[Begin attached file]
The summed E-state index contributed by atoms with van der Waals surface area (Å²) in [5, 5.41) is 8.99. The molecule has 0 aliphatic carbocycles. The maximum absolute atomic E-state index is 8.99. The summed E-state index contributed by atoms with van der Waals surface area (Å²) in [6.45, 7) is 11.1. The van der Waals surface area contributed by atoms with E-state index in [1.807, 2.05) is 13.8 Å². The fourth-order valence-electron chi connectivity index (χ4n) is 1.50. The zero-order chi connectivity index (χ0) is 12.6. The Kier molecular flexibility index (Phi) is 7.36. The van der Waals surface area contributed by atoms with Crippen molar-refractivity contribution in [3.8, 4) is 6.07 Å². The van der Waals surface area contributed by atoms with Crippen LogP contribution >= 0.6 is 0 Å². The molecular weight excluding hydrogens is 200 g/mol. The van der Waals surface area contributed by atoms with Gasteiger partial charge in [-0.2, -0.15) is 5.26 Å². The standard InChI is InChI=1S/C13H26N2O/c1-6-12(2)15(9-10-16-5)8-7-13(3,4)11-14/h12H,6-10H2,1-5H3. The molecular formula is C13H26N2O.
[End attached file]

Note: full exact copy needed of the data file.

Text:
The summed E-state index contributed by atoms with van der Waals surface area (Å²) in [5, 5.41) is 8.99. The molecule has 0 aliphatic carbocycles. The maximum absolute atomic E-state index is 8.99. The summed E-state index contributed by atoms with van der Waals surface area (Å²) in [6.45, 7) is 11.1. The van der Waals surface area contributed by atoms with E-state index in [1.807, 2.05) is 13.8 Å². The fourth-order valence-electron chi connectivity index (χ4n) is 1.50. The zero-order chi connectivity index (χ0) is 12.6. The Kier molecular flexibility index (Phi) is 7.36. The van der Waals surface area contributed by atoms with Crippen molar-refractivity contribution in [3.8, 4) is 6.07 Å². The van der Waals surface area contributed by atoms with Crippen LogP contribution >= 0.6 is 0 Å². The molecular weight excluding hydrogens is 200 g/mol. The van der Waals surface area contributed by atoms with Gasteiger partial charge in [-0.2, -0.15) is 5.26 Å². The standard InChI is InChI=1S/C13H26N2O/c1-6-12(2)15(9-10-16-5)8-7-13(3,4)11-14/h12H,6-10H2,1-5H3. The molecular formula is C13H26N2O.